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Reduce Inflammation and Preserve Bone Health with Prunes

Findings show non-pharmacological approaches may be beneficial for postmenopausal women

by Wild Hive
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A new study published in The Journal of Nutrition shows daily consumption of prunes may reduce inflammation markers connected to bone signaling pathways and reduce the effects of bone loss among postmenopausal women.

“Bone loss is a significant issue impacting more than 50 percent of women over the age of 50, and there is no cure,” said principal investigator Mary Jane De Souza, PhD, professor, department of kinesiology, Pennsylvania State University. “While medications and hormone therapies are available, they often require lifelong management and come with risks. It’s important to have a better understanding of how non-pharmacological approaches—like lifestyle and dietary choices—can also impact the progression and mitigation of bone loss.”

The new study’s findings show significant reductions in inflammatory cytokines, which are proteins that help control inflammation, and activated monocytes, which are a major type of immune cell that has been shown to drive the chronic inflammatory response, when 50 to 100 grams of prunes (about 5-12 prunes) are included in the diet, daily. Specifically, reductions were seen in Tumor Necrosis Factor-α following 50 grams of daily prune intake, and reductions in Interleukin-1β, Interleukin-6, Interleukin-8 secretions, as well as activated monocytes, with 100 grams of prune intake, compared to diets without prunes.

“These findings may be attributed to the abundance of bioactive compounds found in prunes, including vitamins, minerals, phenolic acids, and polyphenols, which are likely acting synergistically to suppress activated monocytes and their secretion of bone-resorptive inflammatory cytokines,” said co-author Connie Rogers, PhD, MPH, professor and department head, Department of Nutritional Sciences, University of Georgia.

This is an ancillary study of a larger, single-center, parallel-arm, 12-month randomized control trial (PRUNE study). The PRUNE study aimed to explore immune, inflammatory, and oxidative stress markers related to the bone-protective effects of prunes in nonsmoking and not severely obese postmenopausal women, aged 55–75 years who refrained from phenolic supplements or large amounts of phenolic-containing fruit (apples and blueberries) for at least two months prior to the start of the study. This investigation was completed by 183 participants who were split into three groups: control/no prunes (n=70), 50 grams/day prunes (n=67) and 100 grams/day prunes (n=46). After a run-in period, participants followed the prune protocol for a total of 12-months and were instructed to record the days and number of prunes eaten in a daily log, used to monitor compliance. Participants were considered compliant if they consumed more than 80 percent of their prescribed treatment, and all participants consumed more 90 percent of their prescribed treatment.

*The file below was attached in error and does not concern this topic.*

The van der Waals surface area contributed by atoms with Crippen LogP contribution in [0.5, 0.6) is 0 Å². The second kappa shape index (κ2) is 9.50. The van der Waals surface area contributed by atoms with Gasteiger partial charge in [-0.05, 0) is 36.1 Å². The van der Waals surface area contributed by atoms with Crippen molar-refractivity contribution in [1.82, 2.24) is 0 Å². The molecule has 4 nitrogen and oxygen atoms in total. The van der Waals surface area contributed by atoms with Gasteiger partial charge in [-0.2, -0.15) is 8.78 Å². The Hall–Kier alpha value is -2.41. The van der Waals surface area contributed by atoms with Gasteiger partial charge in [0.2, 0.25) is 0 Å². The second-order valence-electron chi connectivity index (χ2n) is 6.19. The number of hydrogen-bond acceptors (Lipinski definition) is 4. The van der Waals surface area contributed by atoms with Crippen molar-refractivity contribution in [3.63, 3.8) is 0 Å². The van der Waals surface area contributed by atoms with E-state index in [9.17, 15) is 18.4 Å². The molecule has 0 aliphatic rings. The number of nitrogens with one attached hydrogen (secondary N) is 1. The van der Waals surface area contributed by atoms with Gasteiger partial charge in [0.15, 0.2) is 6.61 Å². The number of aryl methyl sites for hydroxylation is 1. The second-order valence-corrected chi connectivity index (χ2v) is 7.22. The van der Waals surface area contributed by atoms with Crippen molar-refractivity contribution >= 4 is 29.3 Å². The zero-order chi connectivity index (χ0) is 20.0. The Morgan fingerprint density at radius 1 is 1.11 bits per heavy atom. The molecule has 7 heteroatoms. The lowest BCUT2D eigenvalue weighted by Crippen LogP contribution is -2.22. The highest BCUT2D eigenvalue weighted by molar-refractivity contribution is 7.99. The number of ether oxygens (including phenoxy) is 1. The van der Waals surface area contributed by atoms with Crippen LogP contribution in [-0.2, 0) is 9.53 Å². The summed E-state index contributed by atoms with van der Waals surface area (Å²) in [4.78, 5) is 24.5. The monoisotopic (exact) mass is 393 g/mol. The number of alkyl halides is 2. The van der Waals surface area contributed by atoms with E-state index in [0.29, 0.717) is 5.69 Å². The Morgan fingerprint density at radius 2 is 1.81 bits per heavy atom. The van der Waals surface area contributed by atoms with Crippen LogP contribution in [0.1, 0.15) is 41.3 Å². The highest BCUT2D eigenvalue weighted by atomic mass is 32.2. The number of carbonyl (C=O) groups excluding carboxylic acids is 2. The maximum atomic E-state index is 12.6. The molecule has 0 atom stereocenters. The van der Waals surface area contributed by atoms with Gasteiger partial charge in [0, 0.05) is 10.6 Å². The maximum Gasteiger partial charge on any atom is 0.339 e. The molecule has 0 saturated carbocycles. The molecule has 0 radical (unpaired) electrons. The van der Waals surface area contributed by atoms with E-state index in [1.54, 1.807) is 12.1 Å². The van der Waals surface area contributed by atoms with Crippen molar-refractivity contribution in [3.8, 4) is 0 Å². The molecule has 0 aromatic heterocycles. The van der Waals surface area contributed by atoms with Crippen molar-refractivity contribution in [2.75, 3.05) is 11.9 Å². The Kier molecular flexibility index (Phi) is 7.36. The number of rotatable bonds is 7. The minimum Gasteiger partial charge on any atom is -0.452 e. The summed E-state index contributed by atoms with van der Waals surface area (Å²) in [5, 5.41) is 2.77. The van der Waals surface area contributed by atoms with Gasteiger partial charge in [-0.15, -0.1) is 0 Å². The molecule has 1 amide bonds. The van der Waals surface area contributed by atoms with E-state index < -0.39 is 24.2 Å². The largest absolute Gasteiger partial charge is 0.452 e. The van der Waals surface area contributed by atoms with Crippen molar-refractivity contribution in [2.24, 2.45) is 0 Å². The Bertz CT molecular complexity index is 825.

Measurements of immune, inflammatory, and oxidative stress markers were taken at baseline and at the end of the 12-month intervention. Beyond the prune intake protocols, all participants received a daily dose of calcium and vitamin D3 to meet the recommended dietary allowance of 1,200 mg of calcium and 800 IU vitamin D3 daily from diet plus supplements, and they followed a free-living diet. 

“These findings add to a growing body of research and interest investigating the role of ‘food as medicine’ and complement other studies I have conducted using the same data,” De Souza said. “For example, the previous study I led showed connections between hip bone integrity and daily consumption of prunes—where postmenopausal women who did not eat prunes lost 1.5 percent of their hip bone density compared to women who ate five to six prunes daily. Collectively, these findings have significant practical importance given the prevalence of bone loss among this population.”

“Our investment in the PRUNE study has led to many key publications and novel findings that can help improve public health and the understanding of the role foods may play in disease prevention and management,” said Donn Zea, executive director, California Prune Board. “We are deeply committed to the scientific rigor of our nutrition research program which provides a license to communicate how enjoying California Prunes can have an effect on health outcomes.”

For about 100 calories, a serving of four to six California Prunes is a nutrient-dense superfood providing more than 20 different vitamins, minerals, and plant compounds to the diet. As a premium dried fruit enjoyed across cultures and ethnicities, research into California Prunes’ health benefits contributes to a better understanding of their role as a dietary tool to promote health and potentially lower chronic disease risk.

- This press release was provided by Wild Hive